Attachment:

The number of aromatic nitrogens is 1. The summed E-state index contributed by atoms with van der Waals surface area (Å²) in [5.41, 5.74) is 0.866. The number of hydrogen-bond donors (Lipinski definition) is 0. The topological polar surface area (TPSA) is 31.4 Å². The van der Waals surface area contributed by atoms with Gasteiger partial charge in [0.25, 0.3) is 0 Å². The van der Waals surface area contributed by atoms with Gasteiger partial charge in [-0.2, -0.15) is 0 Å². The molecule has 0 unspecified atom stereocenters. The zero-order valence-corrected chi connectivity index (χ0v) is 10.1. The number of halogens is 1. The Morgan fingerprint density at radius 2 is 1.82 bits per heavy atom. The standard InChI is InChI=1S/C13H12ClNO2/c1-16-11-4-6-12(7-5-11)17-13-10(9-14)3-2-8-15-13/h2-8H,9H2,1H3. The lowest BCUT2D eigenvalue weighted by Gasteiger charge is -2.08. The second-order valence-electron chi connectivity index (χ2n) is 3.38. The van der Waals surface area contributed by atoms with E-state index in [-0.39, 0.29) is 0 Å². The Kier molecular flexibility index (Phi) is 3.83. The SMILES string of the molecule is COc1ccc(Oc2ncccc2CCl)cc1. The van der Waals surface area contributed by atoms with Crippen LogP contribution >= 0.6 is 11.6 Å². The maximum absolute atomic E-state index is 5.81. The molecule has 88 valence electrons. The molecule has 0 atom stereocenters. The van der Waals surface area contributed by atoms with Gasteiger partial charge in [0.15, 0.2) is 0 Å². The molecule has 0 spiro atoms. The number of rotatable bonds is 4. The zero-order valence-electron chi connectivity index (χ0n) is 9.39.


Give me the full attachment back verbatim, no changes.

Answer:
The number of aromatic nitrogens is 1. The summed E-state index contributed by atoms with van der Waals surface area (Å²) in [5.41, 5.74) is 0.866. The number of hydrogen-bond donors (Lipinski definition) is 0. The topological polar surface area (TPSA) is 31.4 Å². The van der Waals surface area contributed by atoms with Gasteiger partial charge in [0.25, 0.3) is 0 Å². The van der Waals surface area contributed by atoms with Gasteiger partial charge in [-0.2, -0.15) is 0 Å². The molecule has 0 unspecified atom stereocenters. The zero-order valence-corrected chi connectivity index (χ0v) is 10.1. The number of halogens is 1. The Morgan fingerprint density at radius 2 is 1.82 bits per heavy atom. The standard InChI is InChI=1S/C13H12ClNO2/c1-16-11-4-6-12(7-5-11)17-13-10(9-14)3-2-8-15-13/h2-8H,9H2,1H3. The lowest BCUT2D eigenvalue weighted by Gasteiger charge is -2.08. The second-order valence-electron chi connectivity index (χ2n) is 3.38. The van der Waals surface area contributed by atoms with E-state index in [-0.39, 0.29) is 0 Å². The Kier molecular flexibility index (Phi) is 3.83. The SMILES string of the molecule is COc1ccc(Oc2ncccc2CCl)cc1. The van der Waals surface area contributed by atoms with Crippen LogP contribution >= 0.6 is 11.6 Å². The maximum absolute atomic E-state index is 5.81. The molecule has 88 valence electrons. The molecule has 0 atom stereocenters. The van der Waals surface area contributed by atoms with Gasteiger partial charge in [0.15, 0.2) is 0 Å². The molecule has 0 spiro atoms. The number of rotatable bonds is 4. The zero-order valence-electron chi connectivity index (χ0n) is 9.39.